Thread: Weegee fact or? 1/200 with flashbulbs?

1. Weegee fact or? 1/200 with flashbulbs?

While writing a note, I researched Weegee today.

From Wikipedia,

"Photographic technique
Most of his notable photographs were taken with very basic press photographer equipment and methods of the era, a 4x5 Speed Graphic camera preset at f/16 at 1/200 of a second, with flashbulbs and a set focus distance of ten feet.[7] He was a self-taught photographer with no formal photographic training.[citation needed] Weegee developed his photographs in a homemade darkroom in the rear of his car."

I am wondering if 1/200 a second shutter speed is too fast for flashbulbs? Is wikipedia wrong?

I think I have seen Weegee photos with 2 and 3 flashbulb handles. Maybe his 'blast' of light did it.

I always set for way way slower like, 1/30th. One bulb.

Any ideas?

Complete Weegee Wiki here. https://en.wikipedia.org/wiki/Weegee

2. Re: Weegee fact or? 1/200 with flashbulbs?

Aren't these leaf shutter cameras that synchnat any speed?

3. Re: Weegee fact or? 1/200 with flashbulbs?

No, different syncs fire the flash before the shutter open, so the flash impulse has time to peak when the shutter goes open if using a leaf shutter.

With a focal plane shutter, the flash has to glow the whole time the curtain is moving across the film and shutter speed is derived in part from the slit width.

4. Re: Weegee fact or? 1/200 with flashbulbs?

Synchronization delay is a separate issue. What is the "burn time" for the bulbs typically used, and how long does the shutter need to stay open in order not to lose too much of the illumination? 1/200 sounds too fast to me too, but I don't have much intuition for the duration of bulb flash other than to think that it must be substantially longer than that of electronic flashes in common use.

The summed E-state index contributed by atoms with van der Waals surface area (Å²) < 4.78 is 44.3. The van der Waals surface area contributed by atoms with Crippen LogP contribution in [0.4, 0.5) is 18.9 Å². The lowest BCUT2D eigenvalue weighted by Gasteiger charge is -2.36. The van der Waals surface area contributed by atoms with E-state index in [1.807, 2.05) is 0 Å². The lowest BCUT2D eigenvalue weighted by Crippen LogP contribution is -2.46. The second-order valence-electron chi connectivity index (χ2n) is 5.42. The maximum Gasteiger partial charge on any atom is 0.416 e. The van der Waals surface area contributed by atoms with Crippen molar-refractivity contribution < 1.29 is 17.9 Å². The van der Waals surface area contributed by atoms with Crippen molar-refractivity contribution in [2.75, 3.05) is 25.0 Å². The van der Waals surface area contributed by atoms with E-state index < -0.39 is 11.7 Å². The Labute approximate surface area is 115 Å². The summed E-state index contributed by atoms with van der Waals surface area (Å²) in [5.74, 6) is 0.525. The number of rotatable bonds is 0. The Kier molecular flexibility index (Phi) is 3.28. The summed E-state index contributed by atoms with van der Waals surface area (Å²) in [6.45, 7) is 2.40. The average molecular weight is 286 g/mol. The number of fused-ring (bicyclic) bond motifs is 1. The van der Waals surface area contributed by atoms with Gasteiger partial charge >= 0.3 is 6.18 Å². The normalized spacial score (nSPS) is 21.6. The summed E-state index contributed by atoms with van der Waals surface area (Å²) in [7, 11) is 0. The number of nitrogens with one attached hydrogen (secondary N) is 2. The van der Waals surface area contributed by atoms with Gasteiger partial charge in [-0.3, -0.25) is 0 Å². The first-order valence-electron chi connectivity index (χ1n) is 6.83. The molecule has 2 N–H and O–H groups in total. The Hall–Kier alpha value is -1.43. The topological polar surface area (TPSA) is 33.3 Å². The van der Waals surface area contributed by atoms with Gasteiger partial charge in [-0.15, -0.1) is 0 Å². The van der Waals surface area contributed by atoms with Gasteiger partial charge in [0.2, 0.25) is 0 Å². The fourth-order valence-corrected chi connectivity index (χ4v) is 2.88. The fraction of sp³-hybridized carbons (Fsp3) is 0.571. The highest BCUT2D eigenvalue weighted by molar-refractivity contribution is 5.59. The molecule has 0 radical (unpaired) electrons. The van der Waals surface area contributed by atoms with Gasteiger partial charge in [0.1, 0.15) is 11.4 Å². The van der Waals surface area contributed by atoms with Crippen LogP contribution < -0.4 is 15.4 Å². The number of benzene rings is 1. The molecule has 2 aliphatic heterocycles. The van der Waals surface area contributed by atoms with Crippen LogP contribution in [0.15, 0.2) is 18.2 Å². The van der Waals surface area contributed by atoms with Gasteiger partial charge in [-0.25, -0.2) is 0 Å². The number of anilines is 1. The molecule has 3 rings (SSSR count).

5. Re: Weegee fact or? 1/200 with flashbulbs?

I think flashbulbs are rated as 15 to 30/1000 burn time. My strobes are up to 1/10,000 second.

The FP (focal plane) bulbs burn longest to keep light on the moving slit. Leaf shutters move differently.

This question may depend on which shutter Weegee was using.

6. Re: Weegee fact or? 1/200 with flashbulbs?

A properly synced gun will fire the bulb so it is at it's peak when the shutter is wide open. The reason for the 1/200 shutter speed is to eliminate as much ambien light as possible enabling the negative to be properly exposed by the flash bulb. When I used bulbs I rarely used a shutter speed slower than 1/200. Some shutters synced accurately at 1/400, and one made by Kodak at 1/800th.

7. Re: Weegee fact or? 1/200 with flashbulbs?

Originally Posted by Randy Moe
This question may depend on which shutter Weegee was using.
Synched to the leaf shutter...

8. Re: Weegee fact or? 1/200 with flashbulbs?

I shoot at night with flash a lot, and have tried bulbs as well. There are different speed bulbs--the smaller ones like you'd use for journalism can be pretty fast. I also do not doubt the exposure setting of f16. O. Winston Link routinely shot bulbs (really big ones) at ISO 100 and f11-16, according to what David Plowden once told me.

Kent in SD

9. Re: Weegee fact or? 1/200 with flashbulbs?

Originally Posted by Mark Sawyer
Synched to the leaf shutter...
OK, I will try that. Flashbulb, f16, 1/200 and be there. I have a Ham Transceiver that picks up local Police. I hear the news too soon. Like 3 days before it's reported...

Love that wire 'Sports Finder' they work well.

Do you have any idea how fast his film was?

Thanks

10. Re: Weegee fact or? 1/200 with flashbulbs?

Randy, I believe that the fastest b/w film at the time of WW2 was Super-XX @ ASA 200. I believe ASA 40 was 'fast' in 1930. Photojournalists would regularly use paper developer (e.g. Dektol) with film to gain speed and contrast. But figuring these things out accurately would take some research... different films used different speed ratings, ASA, Weston, Schooner, DIN, etc. And I recall reading that the American Standards Association changed their measurement methods in the '50s, making Tri-X ASA 400 instead of 200... There were other films meant for PJ work with flash, as well; Kodak made Super Panchro-Press Type B, Royal Pan, and maybe more. The big bulbs they used, too, would have made slower films practical; I've seen household-base flashbulbs that put out as much light as a 1000w/s flash. I'm rambling here, this is all before my time, but maybe an old handbook like "Graphic Graflex Photography" or a vintage Kodak Photoguide would be more help.

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